How to Identify Stress in Your Horse

equestrian supplies distributors, equestrian supplies manufacturers, horse equipmentHorses are prey mammals with their fight or flight reflexes very much intact to flee at any given moment as an instinctive reaction of self-preservation. This means that horses are by nature anxious creatures who need to be handled delicately to avoid stress. Equestrian supplies manufacturers know that horses are delicate creatures so all products are geared to make the horse more comfortable. Here are some ways you can identify stress in your horse.

Signs of Stress in Your Horse

When a horse becomes stressed its adrenal glands release cortisol or “the stress hormone.”

There are multiple ways to recognise stress in your horse so be sure to always be vigilant and know what to look for. If any of these problems persist be sure to consult a veterinarian to rule out a more serious underlying condition. If left untreated, horses can start to deteriorate through weight loss and a whole host of other symptoms.

Signs to Lookout For

If you know your horse’s routine and personality well these should be easy to pick up on. Changes in your horse’s behaviour could be an indication that something is causing it stress and/or discomfort. Changes in behaviour, some of which are often mistaken for misbehaving, can actually be stress induced, these may include:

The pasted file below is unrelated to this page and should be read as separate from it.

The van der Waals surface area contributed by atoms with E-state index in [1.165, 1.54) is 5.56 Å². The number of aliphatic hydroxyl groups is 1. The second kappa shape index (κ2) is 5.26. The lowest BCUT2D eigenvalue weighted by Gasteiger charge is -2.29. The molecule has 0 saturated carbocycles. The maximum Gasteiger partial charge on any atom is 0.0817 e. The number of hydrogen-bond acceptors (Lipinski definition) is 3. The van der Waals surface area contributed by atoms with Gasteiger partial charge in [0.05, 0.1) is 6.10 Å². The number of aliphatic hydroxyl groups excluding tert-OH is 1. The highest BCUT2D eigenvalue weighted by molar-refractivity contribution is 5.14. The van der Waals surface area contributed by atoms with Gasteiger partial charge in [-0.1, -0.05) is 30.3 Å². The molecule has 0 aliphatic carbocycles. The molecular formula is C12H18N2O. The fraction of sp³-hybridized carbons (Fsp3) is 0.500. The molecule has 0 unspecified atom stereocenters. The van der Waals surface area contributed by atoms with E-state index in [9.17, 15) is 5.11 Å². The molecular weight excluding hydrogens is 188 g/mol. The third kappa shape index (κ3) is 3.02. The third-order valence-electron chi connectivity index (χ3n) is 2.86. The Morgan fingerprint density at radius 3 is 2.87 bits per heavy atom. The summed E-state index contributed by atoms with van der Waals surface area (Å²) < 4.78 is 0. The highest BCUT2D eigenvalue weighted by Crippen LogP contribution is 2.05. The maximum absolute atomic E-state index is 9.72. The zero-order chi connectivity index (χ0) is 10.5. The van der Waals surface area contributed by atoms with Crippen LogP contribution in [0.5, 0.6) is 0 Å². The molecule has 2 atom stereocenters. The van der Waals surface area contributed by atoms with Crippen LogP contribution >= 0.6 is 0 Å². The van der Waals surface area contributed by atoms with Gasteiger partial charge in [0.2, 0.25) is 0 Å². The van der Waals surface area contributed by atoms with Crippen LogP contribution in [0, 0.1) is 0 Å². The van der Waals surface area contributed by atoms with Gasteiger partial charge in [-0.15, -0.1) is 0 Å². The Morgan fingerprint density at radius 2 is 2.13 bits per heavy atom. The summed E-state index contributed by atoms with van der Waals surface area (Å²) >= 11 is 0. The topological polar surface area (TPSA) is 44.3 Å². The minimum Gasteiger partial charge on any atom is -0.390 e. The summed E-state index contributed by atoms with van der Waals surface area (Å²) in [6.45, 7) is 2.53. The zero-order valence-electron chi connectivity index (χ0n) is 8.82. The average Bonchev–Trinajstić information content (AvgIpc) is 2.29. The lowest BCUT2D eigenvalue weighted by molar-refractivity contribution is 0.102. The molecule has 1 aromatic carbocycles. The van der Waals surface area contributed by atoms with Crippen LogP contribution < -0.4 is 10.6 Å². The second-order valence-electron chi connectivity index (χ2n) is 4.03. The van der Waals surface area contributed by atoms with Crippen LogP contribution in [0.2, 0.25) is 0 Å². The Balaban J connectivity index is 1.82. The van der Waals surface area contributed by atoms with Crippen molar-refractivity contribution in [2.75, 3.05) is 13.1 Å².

·         Loss of appetite

·         Irregular defecation and urination

·         Teeth grinding

·         Kicking

·         Weaving

·         Cribbing

·         Pawing

·         Bucking

·         Trembling

·         Licking and chewing

·         General misbehaving (especially when out of character)

·         Excessive yawning

·         Severe sweating

·         Repetitive head movements

·         Constant tail swishing

·         Flightiness

·         Restlessness

·         Flared nostrils

Possible Reasons for Your Horse’s Stress

There could be a change in the horse’s daily activities which causes it to display signs of stress. Has anything changed? This could include:

·         Transportation

·         Visiting the vet or farrier

·         Social separation

·         Change in environment

·         Change in routine

·         Pain

·         Discomfort

·         Weaning

·         Training

·         Feed changes or restrictions

·         Change in horse equipment

Sometimes after these situations arise the horse may just need a breather and some space. If the problem persists call a vet.

Equestrian supplies distributors can help in this area if the problem is perhaps that horse equipment used is outdated or somehow causing the horse stress like an ill-fitting bridle or saddle.

For advice “straight from the horse’s mouth” contact Trident Saddlery.